Tübach > Weinfelden 185km
I’ve struggled to write this preview. Finding the right words to describe such a terrible tragedy is very difficult.
I knew Gino Mäder a little bit, we exchanged a few messages over the last couple of years. He messaged me just after being pipped on the line by Primož Roglič in Paris-Nice back in 2021,
“Maybe I make it into your previews soon as a breakaway hopeful;)”
That day I foolishly didn’t include him in my preview, this was Gino’s cheeky way of pointing that out to me, I didn’t make that mistake again. Gino was an incredible talent, stage wins at the Giro and Tour de Suisse in 2021 was followed up by 5th place in that year’s Vuelta, he had arrived at the highest level. 2022 was a struggle, but 2nd place in Romandie was an excellent result, and he started off this year with 5th place in Paris-Nice. Not only was he a good climber, but he was excellent on his TT bike and he packed a fast sprint. I’m sure we can all remember that look he gave Michael Woods when he smoked him in a sprint to win a stage in Tour de Suisse. He had that swagger you need to be an elite athlete.
Life can be cruel, Gino will be missed by his family, friends and teammates, it’s a hole that will never be filled. I always find it difficult writing about grief, it immediately brings me back to when my own son died, it’s not a place I like to revisit. Gino will always be remembered by fans, but nothing can compare to what his family are going through, and will continue to go through for the rest of their lives. I would like to send them strength, they’ll need it, but with the help of those close to them, they can survive this.
This is not the right time to have a discussion about safety in our sport, but there’s something I would like to say. Descents are part of cycling, but it is incredibly dangerous for riders when flying down a hill at 100km/h. As fans, we need to look at our own behaviour. Riders are glorified for taking massive risks on descents, whether it is Pidcock in the Tour de France or Bonifazio going down the Cipressa. It is time to analyse our own behaviour and not encourage riders to take silly risks for our entertainment. No one should die while riding their bike, it’s up to the unions to ensure that safety measures are put in place to minimise the risk the riders have to take. I have no idea what the answers are, I just hope this is the last time an athlete dies while doing their job.
Stage 7 should be a battle between the break and the peloton. 2537m of climbing is within the capabilities of most fast men, especially if the first two categorsied climbs are ridden at tempo. There’s an unclassified climb with 20km to go, which looks a hard one, we’ll have to see if we get a sprint or if the break takes the day.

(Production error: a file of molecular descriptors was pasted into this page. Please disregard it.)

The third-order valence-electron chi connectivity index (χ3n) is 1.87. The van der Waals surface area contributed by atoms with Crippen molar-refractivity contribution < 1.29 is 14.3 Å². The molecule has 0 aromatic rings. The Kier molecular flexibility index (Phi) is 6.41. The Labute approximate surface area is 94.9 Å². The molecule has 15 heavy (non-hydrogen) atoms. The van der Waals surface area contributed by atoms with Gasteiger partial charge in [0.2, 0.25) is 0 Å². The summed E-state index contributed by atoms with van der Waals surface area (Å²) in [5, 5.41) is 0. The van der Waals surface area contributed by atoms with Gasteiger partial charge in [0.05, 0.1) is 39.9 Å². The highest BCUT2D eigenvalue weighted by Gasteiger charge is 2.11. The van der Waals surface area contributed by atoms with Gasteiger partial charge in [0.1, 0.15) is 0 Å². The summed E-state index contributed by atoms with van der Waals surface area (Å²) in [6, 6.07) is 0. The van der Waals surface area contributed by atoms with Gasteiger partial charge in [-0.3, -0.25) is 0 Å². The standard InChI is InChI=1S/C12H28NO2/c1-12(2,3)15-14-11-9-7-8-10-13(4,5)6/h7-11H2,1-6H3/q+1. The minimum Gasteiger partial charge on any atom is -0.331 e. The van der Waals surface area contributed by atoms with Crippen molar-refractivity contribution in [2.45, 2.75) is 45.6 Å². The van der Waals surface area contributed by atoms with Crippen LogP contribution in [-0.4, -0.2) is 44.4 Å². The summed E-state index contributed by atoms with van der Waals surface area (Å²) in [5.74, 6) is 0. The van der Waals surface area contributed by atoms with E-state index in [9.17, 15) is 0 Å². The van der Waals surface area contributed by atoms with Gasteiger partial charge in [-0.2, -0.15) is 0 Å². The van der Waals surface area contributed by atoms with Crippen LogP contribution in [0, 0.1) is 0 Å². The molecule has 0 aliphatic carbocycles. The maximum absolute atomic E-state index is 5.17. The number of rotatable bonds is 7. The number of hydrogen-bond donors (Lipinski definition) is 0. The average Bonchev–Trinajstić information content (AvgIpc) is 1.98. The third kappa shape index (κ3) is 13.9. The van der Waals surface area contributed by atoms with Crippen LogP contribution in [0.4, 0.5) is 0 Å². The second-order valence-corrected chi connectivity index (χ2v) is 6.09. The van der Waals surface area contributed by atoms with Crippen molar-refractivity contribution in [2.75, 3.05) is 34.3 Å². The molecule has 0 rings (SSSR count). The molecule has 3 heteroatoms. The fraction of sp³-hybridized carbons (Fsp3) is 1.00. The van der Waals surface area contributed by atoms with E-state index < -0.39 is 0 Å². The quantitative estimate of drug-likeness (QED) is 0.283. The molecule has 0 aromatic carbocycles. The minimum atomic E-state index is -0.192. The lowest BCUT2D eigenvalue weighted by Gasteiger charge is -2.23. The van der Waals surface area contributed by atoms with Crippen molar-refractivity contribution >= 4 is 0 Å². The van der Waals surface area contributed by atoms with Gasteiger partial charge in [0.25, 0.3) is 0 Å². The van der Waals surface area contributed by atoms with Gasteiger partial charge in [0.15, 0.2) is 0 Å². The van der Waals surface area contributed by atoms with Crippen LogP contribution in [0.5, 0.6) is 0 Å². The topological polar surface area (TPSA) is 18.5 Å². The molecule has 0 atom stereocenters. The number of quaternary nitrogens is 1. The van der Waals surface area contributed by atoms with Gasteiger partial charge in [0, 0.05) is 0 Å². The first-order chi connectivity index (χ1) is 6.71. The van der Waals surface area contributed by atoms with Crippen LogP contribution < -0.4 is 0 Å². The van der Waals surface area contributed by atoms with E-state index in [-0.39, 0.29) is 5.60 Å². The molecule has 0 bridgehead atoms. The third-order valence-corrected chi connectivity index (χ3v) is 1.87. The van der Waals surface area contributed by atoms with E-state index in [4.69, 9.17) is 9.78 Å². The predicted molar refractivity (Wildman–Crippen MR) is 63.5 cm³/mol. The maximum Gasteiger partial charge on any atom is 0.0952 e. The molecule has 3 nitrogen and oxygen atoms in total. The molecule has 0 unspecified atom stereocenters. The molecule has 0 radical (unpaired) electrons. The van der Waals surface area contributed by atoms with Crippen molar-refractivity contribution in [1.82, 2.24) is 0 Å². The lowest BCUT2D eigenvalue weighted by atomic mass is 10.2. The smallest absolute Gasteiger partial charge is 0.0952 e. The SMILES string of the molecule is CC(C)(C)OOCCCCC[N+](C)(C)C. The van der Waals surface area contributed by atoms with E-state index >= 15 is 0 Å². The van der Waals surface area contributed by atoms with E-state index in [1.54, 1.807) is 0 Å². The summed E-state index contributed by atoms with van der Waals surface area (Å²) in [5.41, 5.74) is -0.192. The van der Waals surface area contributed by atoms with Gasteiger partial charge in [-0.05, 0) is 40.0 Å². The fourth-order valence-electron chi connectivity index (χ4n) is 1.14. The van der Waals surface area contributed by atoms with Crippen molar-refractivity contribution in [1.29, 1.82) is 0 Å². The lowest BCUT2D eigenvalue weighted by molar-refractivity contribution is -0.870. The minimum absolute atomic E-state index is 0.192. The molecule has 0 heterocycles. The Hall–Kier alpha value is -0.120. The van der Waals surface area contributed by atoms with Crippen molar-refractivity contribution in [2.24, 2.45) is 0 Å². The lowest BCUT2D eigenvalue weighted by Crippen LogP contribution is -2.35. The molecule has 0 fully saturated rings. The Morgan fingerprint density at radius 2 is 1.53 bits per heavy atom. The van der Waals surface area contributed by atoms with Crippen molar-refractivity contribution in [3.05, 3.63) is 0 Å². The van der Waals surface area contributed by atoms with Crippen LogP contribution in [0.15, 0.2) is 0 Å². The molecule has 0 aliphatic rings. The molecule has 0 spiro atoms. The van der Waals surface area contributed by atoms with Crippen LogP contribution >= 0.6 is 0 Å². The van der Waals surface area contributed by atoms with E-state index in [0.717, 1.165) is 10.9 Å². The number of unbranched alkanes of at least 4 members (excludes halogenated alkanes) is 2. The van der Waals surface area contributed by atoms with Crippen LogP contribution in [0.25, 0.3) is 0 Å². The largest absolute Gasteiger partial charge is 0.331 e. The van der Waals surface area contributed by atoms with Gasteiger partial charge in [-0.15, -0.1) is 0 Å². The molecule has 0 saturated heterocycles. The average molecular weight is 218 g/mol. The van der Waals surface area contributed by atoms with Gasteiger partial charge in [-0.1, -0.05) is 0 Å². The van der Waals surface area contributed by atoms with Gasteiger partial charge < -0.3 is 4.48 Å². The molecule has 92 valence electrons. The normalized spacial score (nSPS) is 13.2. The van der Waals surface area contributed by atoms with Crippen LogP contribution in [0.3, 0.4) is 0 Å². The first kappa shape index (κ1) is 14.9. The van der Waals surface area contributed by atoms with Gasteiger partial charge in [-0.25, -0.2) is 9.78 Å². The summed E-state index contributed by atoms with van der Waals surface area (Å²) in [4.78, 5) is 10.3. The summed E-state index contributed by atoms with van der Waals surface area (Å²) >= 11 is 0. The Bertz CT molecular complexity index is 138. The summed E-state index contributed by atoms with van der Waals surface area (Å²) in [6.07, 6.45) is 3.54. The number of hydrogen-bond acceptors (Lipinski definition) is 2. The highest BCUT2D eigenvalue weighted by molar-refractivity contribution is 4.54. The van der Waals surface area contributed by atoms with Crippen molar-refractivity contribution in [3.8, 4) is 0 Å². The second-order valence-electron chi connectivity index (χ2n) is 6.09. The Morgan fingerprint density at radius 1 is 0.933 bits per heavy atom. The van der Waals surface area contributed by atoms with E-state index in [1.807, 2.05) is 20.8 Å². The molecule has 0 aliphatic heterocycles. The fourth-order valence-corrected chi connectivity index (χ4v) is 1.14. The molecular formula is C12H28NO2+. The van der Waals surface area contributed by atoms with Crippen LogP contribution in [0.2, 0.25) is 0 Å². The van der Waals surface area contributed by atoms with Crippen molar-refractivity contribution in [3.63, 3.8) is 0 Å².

Sunny and warm.
This is the cat 1 climb which starts after 45km of racing. Climbers who want in the break will hope it forms here, but they’ll probably be disappointed.
This is the final climb of the day and it’s not even classified. 6km at 4.2% won’t be easy for some of the fast men, especially with a section of 750m at 10%. The crest comes with just 16km to go, it’s very hard to make up anytime, and there’s an intermediate sprint with 10km remaining, one that the GC riders will fight for.
There’s a roundabout with 1.3km to go and another just 300m later. The road then narrows significantly with 600 to go, before a corner with 400 to go and another with 300 remaining. On Street View the finish straight is a tiny dirt track, I’m going to assume the organisers have laid some new tarmac and widened the road.
It’s all about break management. The sprinters have hauled themselves over the mountains, they’ll want a bunch sprint, but the breakaway riders will be looking to disappoint them. The likes of Merlier and Meeus will be vulnerable on the final climb, if the pace is pushed on they could lose contact, leaving a sprint between the climbing sprinters.
Jumbo-Visma would be happy with that, as would Intermarché, Alpecin and Groupama – FDJ. I think we’ve enough teams wanting a sprint to make sure it happens, they’ll do everything they can to ensure the break forms in the opening kilometres of the stage and is long gone before the first climb. Get a weak break up the road, and it’s a nailed-on sprint. If a stronger group escapes, life be will tricky as the domestiques are tired.
Once into the finale, teams need to be at the front with 2km to go. The roundabouts and double corner makes it almost impossible to move up the bunch.
Tim Merlier – can he survive the final climb? After tough mountain stages, I have my doubts, I would have backed him if it was the opening stage. The team also have Remco to protect, Merlier won’t have lots of men to surround him and help him stay in contact.
Wout Van Aert – came here looking to win a stage, this is a great chance for him. The stage 2 sprint was messy, Wout decided to go for it and launched with over 300m to go, but he couldn’t hold on. If Jumbo-Visma can get rid of Merlier, he’s the fastest in the bunch, despite what happened on Monday.
Biniam Girmay – can he back up Monday’s win? He’s fast enough, and he’s got an excellent sprint train, a second win wouldn’t be a surprise.
Arnaud Démare – climbing well, and was unlucky to be boxed in on Monday. He’s riding with a point to prove, not being selected for the Tour is hurting him.
Kaden Groves – he’s got the speed to win, but needs a good position, something he’s not always great at.
Peter Sagan – can he get a win for old time’s sake?
Søren Kragh – to win from the break requires class, and he’s got buckets full of the stuff.
Gino, we’ll miss you.